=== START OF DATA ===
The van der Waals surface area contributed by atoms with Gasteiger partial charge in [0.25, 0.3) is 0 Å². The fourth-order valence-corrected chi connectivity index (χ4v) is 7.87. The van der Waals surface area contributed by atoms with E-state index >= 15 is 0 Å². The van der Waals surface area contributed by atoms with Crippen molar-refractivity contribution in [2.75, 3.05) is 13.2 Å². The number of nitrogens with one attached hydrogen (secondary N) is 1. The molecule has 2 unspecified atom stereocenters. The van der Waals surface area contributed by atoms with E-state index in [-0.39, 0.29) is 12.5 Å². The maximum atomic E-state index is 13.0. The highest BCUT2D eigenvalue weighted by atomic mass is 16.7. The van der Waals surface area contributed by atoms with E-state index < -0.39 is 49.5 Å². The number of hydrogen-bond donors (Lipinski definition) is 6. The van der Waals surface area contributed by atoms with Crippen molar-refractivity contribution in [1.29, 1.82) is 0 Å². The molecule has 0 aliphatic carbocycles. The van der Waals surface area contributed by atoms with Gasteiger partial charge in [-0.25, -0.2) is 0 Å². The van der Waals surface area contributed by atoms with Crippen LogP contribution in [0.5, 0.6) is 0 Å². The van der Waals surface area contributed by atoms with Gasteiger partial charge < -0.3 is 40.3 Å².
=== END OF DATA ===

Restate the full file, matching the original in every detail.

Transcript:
The van der Waals surface area contributed by atoms with Gasteiger partial charge in [0.25, 0.3) is 0 Å². The fourth-order valence-corrected chi connectivity index (χ4v) is 7.87. The van der Waals surface area contributed by atoms with E-state index >= 15 is 0 Å². The van der Waals surface area contributed by atoms with Crippen molar-refractivity contribution in [2.75, 3.05) is 13.2 Å². The number of nitrogens with one attached hydrogen (secondary N) is 1. The molecule has 2 unspecified atom stereocenters. The van der Waals surface area contributed by atoms with E-state index in [-0.39, 0.29) is 12.5 Å². The maximum atomic E-state index is 13.0. The highest BCUT2D eigenvalue weighted by atomic mass is 16.7. The van der Waals surface area contributed by atoms with E-state index < -0.39 is 49.5 Å². The number of hydrogen-bond donors (Lipinski definition) is 6. The van der Waals surface area contributed by atoms with Crippen molar-refractivity contribution in [1.29, 1.82) is 0 Å². The molecule has 0 aliphatic carbocycles. The van der Waals surface area contributed by atoms with Gasteiger partial charge in [-0.25, -0.2) is 0 Å². The van der Waals surface area contributed by atoms with Crippen LogP contribution in [0.5, 0.6) is 0 Å². The van der Waals surface area contributed by atoms with Gasteiger partial charge < -0.3 is 40.3 Å².